As markets are becoming more short-term orientated, this can be an opportunity for investors with a longer-term horizon. A clear investment philosophy that has been tested across a variety of market environments, therefore, offers investors both an opportunity for upside participation as well as a cushion for downside protection.
This feature is one of several Asia-focused features from Fidelity on investing in Asia. You can read more and find a new perspective on Asia here:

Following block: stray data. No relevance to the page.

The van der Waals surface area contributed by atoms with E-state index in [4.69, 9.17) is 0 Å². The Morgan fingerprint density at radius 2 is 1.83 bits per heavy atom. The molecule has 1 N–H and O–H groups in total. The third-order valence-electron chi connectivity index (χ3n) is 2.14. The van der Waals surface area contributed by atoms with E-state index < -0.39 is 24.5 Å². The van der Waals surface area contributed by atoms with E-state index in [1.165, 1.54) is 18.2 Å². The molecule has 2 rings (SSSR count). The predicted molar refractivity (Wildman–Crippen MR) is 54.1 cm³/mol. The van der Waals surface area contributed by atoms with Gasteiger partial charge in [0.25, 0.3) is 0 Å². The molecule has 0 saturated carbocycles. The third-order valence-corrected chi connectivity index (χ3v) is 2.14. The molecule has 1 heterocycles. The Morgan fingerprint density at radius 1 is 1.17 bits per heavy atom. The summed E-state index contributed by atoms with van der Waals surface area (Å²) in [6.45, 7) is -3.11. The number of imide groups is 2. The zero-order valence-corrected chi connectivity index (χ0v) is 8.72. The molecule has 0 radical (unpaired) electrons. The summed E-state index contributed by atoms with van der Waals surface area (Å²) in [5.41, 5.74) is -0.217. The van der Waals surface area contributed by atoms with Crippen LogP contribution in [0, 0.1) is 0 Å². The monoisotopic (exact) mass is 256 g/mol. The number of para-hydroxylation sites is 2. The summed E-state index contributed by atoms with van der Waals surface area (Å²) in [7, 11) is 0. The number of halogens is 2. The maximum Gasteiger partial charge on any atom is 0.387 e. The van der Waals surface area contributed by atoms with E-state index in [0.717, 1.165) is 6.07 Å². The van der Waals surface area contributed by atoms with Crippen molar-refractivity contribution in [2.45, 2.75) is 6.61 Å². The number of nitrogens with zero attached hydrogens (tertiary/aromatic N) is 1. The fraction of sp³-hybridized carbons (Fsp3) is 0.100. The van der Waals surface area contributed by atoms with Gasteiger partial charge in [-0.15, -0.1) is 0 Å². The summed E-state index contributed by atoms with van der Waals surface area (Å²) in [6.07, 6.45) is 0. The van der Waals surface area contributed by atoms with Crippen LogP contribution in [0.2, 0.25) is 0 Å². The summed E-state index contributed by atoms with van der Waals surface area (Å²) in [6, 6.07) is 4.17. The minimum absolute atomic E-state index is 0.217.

This is for investment professionals only and should not be relied upon by private investors. The value of investments can go down as well as up so the client may get back less than they invest. Past performance is not a reliable indicator of future returns. Investors should note that the views expressed may no longer be current and may have already been acted upon. The Fidelity Asia Fund has the potential of having high volatility either from its composition or the techniques used to manage it. The fund can use financial derivatives which may expose it to a higher degree of risk and can cause investments to experience larger than average price fluctuations. Changes in currency exchange rates may affect the value of an investment in overseas markets. Investments in small and emerging markets can also be more volatile than other more developed markets. Reference in this article to specific securities should not be interpreted as a recommendation to buy or sell these securities but is included for the purposes of illustration only. Investments should be made on the basis of the current prospectus, which is available along with the Key Investor Information Document and current and semi-annual reports, free of charge on request, by calling 0800 368 1732. Issued by Financial Administration Services Limited and FIL Pensions Management, authorised and regulated by the Financial Conduct Authority. Fidelity, Fidelity International, the Fidelity International logo and F symbol are trademarks of FIL Limited. UKM0919/24375/SSO/NA